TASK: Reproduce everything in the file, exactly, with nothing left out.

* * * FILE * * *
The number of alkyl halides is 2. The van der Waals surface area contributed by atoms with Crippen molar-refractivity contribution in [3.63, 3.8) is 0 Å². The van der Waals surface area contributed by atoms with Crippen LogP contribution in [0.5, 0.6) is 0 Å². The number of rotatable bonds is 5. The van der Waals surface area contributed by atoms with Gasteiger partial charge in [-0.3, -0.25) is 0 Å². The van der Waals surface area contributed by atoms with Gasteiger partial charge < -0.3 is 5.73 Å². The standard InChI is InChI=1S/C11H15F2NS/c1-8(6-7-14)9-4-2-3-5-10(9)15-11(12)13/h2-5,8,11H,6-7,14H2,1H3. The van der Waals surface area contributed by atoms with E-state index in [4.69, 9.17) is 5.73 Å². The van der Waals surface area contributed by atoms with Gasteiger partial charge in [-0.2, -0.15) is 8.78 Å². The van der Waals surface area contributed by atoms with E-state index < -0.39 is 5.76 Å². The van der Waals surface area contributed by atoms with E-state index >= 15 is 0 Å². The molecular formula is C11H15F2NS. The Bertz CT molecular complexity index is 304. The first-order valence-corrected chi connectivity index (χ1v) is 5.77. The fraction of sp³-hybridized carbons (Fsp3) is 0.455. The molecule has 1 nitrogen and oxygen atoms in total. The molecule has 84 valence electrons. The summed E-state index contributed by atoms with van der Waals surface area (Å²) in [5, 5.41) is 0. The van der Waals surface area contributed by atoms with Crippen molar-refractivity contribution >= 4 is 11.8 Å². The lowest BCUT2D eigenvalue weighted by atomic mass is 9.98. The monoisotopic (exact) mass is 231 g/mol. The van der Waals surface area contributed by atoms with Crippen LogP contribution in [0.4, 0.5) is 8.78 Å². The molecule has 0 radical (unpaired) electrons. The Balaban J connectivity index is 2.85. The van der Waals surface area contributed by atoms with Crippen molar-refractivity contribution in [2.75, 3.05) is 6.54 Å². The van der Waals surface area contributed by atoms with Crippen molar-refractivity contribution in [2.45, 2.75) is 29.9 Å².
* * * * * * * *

The number of alkyl halides is 2. The van der Waals surface area contributed by atoms with Crippen molar-refractivity contribution in [3.63, 3.8) is 0 Å². The van der Waals surface area contributed by atoms with Crippen LogP contribution in [0.5, 0.6) is 0 Å². The number of rotatable bonds is 5. The van der Waals surface area contributed by atoms with Gasteiger partial charge in [-0.3, -0.25) is 0 Å². The van der Waals surface area contributed by atoms with Gasteiger partial charge < -0.3 is 5.73 Å². The standard InChI is InChI=1S/C11H15F2NS/c1-8(6-7-14)9-4-2-3-5-10(9)15-11(12)13/h2-5,8,11H,6-7,14H2,1H3. The van der Waals surface area contributed by atoms with E-state index in [4.69, 9.17) is 5.73 Å². The van der Waals surface area contributed by atoms with Gasteiger partial charge in [-0.2, -0.15) is 8.78 Å². The van der Waals surface area contributed by atoms with E-state index < -0.39 is 5.76 Å². The van der Waals surface area contributed by atoms with E-state index >= 15 is 0 Å². The molecular formula is C11H15F2NS. The Bertz CT molecular complexity index is 304. The first-order valence-corrected chi connectivity index (χ1v) is 5.77. The fraction of sp³-hybridized carbons (Fsp3) is 0.455. The molecule has 1 nitrogen and oxygen atoms in total. The molecule has 84 valence electrons. The summed E-state index contributed by atoms with van der Waals surface area (Å²) in [5, 5.41) is 0. The van der Waals surface area contributed by atoms with Crippen molar-refractivity contribution >= 4 is 11.8 Å². The lowest BCUT2D eigenvalue weighted by atomic mass is 9.98. The monoisotopic (exact) mass is 231 g/mol. The van der Waals surface area contributed by atoms with Crippen LogP contribution in [0.4, 0.5) is 8.78 Å². The molecule has 0 radical (unpaired) electrons. The Balaban J connectivity index is 2.85. The van der Waals surface area contributed by atoms with Crippen molar-refractivity contribution in [2.75, 3.05) is 6.54 Å². The van der Waals surface area contributed by atoms with Crippen molar-refractivity contribution in [2.45, 2.75) is 29.9 Å².